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Time-to-signal comparison for drug safety data-mining algorithms vs. traditional signaling criteria.
Clin Pharmacol Ther. 2009 Jun; 85(6):600-6.CP

Abstract

Data mining may improve identification of signals, but its incremental utility is in question. The objective of this study was to compare associations highlighted by data mining vs. those highlighted through the use of traditional decision rules. In the case of 29 drugs, we used US Food and Drug Administration (FDA) Adverse Event Reporting System (AERS) data to compare three data-mining algorithms (DMAs) with two traditional decision rules: (i) N >or= 3 reports for a designated medical event (DME) and (ii) any event comprising >2% of reports in relation to a drug. Data-mining methods produced 101-324 signals vs. 1,051 for the N >or= 3 rule but yielded a higher proportion of signals having publication support. For the 2% rule, the fraction of signals having publication support was similar to that associated with data mining. Data-mining signals lagged N >or= 3 signaling by 1.5-11.0 months. It may therefore be concluded that data mining identifies fewer signals than the "N >or= 3 DME" rule. The signals appear later with data mining but are more often supported by publications. In the case of the 2% rule, no such difference in publication support was observed.

Authors+Show Affiliations

ProSanos Corporation, Harrisburg, Pennsylvania, USA. alan.hochberg@prosanos.comNo affiliation info available

Pub Type(s)

Journal Article

Language

eng

PubMed ID

19322165

Citation

Hochberg, A M., and M Hauben. "Time-to-signal Comparison for Drug Safety Data-mining Algorithms Vs. Traditional Signaling Criteria." Clinical Pharmacology and Therapeutics, vol. 85, no. 6, 2009, pp. 600-6.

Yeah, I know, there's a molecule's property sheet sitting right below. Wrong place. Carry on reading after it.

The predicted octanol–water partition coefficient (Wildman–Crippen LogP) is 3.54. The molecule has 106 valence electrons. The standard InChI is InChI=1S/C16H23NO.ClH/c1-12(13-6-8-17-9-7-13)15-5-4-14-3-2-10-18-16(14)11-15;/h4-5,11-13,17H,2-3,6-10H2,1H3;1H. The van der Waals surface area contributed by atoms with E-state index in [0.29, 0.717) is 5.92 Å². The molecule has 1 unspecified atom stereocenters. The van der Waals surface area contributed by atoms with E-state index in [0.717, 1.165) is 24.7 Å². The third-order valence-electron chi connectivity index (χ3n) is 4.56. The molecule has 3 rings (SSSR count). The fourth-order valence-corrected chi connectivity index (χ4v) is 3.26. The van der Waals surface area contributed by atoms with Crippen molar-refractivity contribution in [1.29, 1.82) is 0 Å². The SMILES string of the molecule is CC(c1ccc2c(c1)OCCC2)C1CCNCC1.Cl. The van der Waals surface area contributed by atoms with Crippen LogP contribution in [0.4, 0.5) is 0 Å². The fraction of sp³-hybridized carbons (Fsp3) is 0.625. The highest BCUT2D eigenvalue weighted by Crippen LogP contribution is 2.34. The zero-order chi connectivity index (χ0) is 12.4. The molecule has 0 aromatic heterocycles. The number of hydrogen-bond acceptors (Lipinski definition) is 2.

Hochberg AM, Hauben M. Time-to-signal comparison for drug safety data-mining algorithms vs. traditional signaling criteria. Clin Pharmacol Ther. 2009;85(6):600-6.
Hochberg, A. M., & Hauben, M. (2009). Time-to-signal comparison for drug safety data-mining algorithms vs. traditional signaling criteria. Clinical Pharmacology and Therapeutics, 85(6), 600-6. https://doi.org/10.1038/clpt.2009.26
Hochberg AM, Hauben M. Time-to-signal Comparison for Drug Safety Data-mining Algorithms Vs. Traditional Signaling Criteria. Clin Pharmacol Ther. 2009;85(6):600-6. PubMed PMID: 19322165.
* Article titles in AMA citation format should be in sentence-case
TY - JOUR T1 - Time-to-signal comparison for drug safety data-mining algorithms vs. traditional signaling criteria. AU - Hochberg,A M, AU - Hauben,M, Y1 - 2009/03/25/ PY - 2009/3/27/entrez PY - 2009/3/27/pubmed PY - 2009/6/13/medline SP - 600 EP - 6 JF - Clinical pharmacology and therapeutics JO - Clin. Pharmacol. Ther. VL - 85 IS - 6 N2 - Data mining may improve identification of signals, but its incremental utility is in question. The objective of this study was to compare associations highlighted by data mining vs. those highlighted through the use of traditional decision rules. In the case of 29 drugs, we used US Food and Drug Administration (FDA) Adverse Event Reporting System (AERS) data to compare three data-mining algorithms (DMAs) with two traditional decision rules: (i) N >or= 3 reports for a designated medical event (DME) and (ii) any event comprising >2% of reports in relation to a drug. Data-mining methods produced 101-324 signals vs. 1,051 for the N >or= 3 rule but yielded a higher proportion of signals having publication support. For the 2% rule, the fraction of signals having publication support was similar to that associated with data mining. Data-mining signals lagged N >or= 3 signaling by 1.5-11.0 months. It may therefore be concluded that data mining identifies fewer signals than the "N >or= 3 DME" rule. The signals appear later with data mining but are more often supported by publications. In the case of the 2% rule, no such difference in publication support was observed. SN - 1532-6535 UR - https://www.unboundmedicine.com/medline/citation/19322165/Time_to_signal_comparison_for_drug_safety_data_mining_algorithms_vs__traditional_signaling_criteria_ L2 - https://doi.org/10.1038/clpt.2009.26 DB - PRIME DP - Unbound Medicine ER -